“At Topa Topa, our low economic sub-groups have doubled,” he said. “It’s really important that we try to keep these class sizes down.”
Advanced placement classes at Nordhoff High School are also in jeopardy, principal Dan Musick told the board. He has already decided to cut Spanish 5 and AP World History from the curriculum next fall, because the budget simply cannot support them any more, Musick said.
“This is the first year that we’ve said we are not going to have these classes next year,” he said. “We’re still going to have Spanish 4, a college-level class. And we still have three AP offerings in history — U.S., European and government.”
A shortened school year is also a distinct possibility.
Last year, teaching days were cut by five to 175. And the president of the Ojai Federation of Teachers, Martha Ditchfield, said that might be an option teachers prefer instead of layoffs. The district saves $100,000 for each of these so-called furlough days.
The teachers’ union distributed a survey this week, asking instructors to list their preferred cuts. The survey should be back by Monday, Ditchfield said.
“We’re asking: ‘What’s most important for you to keep?’” she said. “’What are you willing to give up?’”
If the district follows its 51 educator notices by laying off the equivalent of 27 full-time teachers and managers, and then another 15 non-teaching staffers, that would cut $2.8 million from the 2010-2011 budget, district analysts said.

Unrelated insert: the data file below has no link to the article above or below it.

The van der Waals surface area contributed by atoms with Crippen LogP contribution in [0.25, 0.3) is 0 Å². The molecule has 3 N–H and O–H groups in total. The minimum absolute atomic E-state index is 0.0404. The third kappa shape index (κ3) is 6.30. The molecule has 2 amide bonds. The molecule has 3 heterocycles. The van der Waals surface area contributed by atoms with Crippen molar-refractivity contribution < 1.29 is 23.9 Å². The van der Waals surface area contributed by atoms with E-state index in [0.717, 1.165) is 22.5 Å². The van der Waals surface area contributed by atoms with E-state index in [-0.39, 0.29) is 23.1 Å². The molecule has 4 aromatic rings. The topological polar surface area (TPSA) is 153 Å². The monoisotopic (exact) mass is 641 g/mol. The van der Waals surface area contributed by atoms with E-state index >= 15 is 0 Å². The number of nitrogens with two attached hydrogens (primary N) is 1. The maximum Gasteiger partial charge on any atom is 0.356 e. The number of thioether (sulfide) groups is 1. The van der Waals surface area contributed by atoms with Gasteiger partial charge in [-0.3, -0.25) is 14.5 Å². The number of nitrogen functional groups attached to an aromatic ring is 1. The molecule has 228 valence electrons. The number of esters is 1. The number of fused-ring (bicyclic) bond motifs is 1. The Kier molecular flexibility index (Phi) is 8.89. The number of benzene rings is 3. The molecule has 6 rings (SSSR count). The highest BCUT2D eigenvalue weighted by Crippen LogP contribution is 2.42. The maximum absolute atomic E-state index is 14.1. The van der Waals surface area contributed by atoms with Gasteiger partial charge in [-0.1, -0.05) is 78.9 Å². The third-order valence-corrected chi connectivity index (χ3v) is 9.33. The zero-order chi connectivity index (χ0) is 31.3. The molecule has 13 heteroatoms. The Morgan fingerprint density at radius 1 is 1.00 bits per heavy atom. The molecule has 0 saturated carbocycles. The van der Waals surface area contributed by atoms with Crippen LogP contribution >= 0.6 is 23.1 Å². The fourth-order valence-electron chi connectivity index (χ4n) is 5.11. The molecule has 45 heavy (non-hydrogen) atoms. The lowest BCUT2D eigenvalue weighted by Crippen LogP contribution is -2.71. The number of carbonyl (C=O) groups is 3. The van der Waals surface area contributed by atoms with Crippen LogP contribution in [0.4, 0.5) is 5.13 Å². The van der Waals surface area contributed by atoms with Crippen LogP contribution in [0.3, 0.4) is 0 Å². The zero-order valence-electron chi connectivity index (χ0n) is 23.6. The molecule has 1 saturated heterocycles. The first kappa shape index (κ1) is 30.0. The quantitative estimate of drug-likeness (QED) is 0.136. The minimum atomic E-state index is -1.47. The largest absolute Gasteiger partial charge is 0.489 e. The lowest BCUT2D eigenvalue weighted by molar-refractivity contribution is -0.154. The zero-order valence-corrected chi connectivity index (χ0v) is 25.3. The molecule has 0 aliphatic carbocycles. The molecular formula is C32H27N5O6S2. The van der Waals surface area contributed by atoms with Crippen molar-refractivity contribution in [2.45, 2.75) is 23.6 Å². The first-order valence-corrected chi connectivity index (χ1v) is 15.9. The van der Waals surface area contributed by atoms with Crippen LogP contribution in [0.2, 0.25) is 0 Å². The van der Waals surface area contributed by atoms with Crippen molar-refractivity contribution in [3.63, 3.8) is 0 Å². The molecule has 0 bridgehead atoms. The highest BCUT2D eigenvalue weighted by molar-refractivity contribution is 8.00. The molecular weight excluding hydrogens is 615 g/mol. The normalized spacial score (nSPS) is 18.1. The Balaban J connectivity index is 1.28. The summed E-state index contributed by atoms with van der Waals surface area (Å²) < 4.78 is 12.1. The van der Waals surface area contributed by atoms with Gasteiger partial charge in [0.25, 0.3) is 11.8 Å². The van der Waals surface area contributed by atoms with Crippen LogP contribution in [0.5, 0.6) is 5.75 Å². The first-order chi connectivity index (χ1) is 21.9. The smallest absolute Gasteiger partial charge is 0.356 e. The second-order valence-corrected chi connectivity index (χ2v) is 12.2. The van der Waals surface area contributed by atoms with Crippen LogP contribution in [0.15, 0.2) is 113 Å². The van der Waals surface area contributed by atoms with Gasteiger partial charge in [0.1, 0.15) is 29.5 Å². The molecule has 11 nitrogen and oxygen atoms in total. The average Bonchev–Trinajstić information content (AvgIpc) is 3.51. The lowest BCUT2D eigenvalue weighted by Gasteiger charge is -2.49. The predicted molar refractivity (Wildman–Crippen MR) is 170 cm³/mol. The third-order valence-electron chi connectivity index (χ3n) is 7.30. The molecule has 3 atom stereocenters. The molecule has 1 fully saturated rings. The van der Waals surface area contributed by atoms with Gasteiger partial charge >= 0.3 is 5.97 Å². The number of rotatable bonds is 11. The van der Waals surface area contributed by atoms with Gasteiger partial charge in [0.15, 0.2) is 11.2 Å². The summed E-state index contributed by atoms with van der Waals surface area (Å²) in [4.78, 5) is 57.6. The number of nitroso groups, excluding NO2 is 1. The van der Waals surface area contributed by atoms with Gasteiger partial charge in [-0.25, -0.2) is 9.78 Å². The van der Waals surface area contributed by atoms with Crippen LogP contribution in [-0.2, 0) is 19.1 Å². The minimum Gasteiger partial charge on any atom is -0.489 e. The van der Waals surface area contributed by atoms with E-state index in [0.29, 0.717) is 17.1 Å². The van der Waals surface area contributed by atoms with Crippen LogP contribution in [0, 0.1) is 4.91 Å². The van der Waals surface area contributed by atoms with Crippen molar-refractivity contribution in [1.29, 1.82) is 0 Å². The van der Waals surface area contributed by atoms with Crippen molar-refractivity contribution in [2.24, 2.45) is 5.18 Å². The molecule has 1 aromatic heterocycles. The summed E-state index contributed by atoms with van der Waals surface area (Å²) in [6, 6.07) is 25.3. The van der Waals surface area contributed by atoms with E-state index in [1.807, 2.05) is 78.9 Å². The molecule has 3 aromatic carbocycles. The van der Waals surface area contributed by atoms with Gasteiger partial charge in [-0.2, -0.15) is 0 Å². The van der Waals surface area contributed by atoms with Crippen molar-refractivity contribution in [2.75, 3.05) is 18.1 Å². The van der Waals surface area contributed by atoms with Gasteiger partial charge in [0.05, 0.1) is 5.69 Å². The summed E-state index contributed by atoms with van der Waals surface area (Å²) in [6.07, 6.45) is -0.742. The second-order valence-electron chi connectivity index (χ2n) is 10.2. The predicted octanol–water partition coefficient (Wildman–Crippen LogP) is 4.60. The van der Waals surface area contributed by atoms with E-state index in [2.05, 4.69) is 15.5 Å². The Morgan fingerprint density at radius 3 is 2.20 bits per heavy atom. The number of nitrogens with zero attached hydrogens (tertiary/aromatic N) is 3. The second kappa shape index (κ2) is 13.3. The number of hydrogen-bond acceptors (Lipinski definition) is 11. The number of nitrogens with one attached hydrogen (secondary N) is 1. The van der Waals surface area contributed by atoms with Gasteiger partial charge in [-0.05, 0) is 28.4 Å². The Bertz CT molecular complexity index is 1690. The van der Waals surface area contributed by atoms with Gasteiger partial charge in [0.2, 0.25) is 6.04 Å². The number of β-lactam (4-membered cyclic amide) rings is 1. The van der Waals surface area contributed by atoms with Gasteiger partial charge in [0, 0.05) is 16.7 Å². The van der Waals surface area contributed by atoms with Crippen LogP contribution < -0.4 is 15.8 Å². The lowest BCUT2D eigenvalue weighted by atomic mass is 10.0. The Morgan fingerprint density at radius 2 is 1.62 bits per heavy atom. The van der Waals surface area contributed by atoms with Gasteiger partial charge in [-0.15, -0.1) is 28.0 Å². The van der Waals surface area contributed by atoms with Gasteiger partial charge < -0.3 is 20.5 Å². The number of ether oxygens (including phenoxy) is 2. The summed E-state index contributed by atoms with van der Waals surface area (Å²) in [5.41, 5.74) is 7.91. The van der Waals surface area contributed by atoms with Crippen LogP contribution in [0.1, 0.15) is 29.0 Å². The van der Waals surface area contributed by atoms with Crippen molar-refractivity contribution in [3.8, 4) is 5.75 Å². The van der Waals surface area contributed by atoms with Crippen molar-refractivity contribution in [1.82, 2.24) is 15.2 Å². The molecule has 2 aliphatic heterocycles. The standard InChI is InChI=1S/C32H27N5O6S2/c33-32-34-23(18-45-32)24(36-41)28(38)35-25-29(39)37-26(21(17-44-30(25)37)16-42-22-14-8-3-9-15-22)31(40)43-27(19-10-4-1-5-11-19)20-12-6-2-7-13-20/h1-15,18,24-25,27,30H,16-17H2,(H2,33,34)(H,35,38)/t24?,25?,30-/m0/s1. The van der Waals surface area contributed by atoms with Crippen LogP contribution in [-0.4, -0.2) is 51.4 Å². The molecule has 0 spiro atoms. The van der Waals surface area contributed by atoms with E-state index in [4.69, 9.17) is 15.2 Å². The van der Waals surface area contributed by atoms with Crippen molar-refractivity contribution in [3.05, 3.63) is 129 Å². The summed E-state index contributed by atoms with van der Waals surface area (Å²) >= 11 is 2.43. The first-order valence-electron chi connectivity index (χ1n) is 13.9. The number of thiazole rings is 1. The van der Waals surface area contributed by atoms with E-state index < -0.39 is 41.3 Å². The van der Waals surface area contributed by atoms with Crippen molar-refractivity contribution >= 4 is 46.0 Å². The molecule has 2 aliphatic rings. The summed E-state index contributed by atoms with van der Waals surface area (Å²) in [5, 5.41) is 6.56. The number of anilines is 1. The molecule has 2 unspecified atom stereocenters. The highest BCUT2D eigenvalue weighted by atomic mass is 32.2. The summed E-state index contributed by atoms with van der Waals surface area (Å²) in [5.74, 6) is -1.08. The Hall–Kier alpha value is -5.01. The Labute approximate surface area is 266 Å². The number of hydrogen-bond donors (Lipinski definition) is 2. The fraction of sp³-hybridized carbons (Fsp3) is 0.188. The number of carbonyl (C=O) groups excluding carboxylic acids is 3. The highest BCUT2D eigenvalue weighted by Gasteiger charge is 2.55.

It would also cut 41 people from the district’s full-time work force of 281: That’s nearly 15 percent of workers.
Under the new budget plan, the district would also reduce its emergency reserves from $742,000 to $217,000, just 1 percent of the total budget. State law requires a 3 percent reserve, but a waiver can be granted in dire economic times such as these.
Board President Kathi Smith asked Bangser to do all he can to survey parents as well as teachers.
And trustees agreed that the district should place a survey form on each school’s web site to gather parents opinions.
She mentioned that district voters had defeated an $89 per parcel tax that could have helped balance this year’s budget by yielding $600,000. Sixty-five percent of voters approved the tax, but it failed by 77 votes.
“Our taxpayers are asking us to diminish the education in this district,” Smith said. “It’s going to get worse.”
Other trustees also expressed dismay.
“I don’t understand the world, almost,” Trustee Rikki Horne said. “Yet, with all that, we’ll continue to educate our kids.”
Linda Taylor, a board member and former teacher, said she can hardly sleep with the responsibility: “All the gains of the last 15 years are really being wiped out, just flushed down the toilet.”
Trustee Steve Fields noted that the district has been shrinking for a decade as Ojai has grown older more rapidly than the rest of the county or state. The 3,000-student district is down about 50 more students this year, but seems to be stabilizing.
“We’ve been cutting, cutting and cutting,” Fields said. “In spite of that we’ve been able to keep what makes the district great.
“But it’s a slow bleed,” he added. “And it’s wrenching.”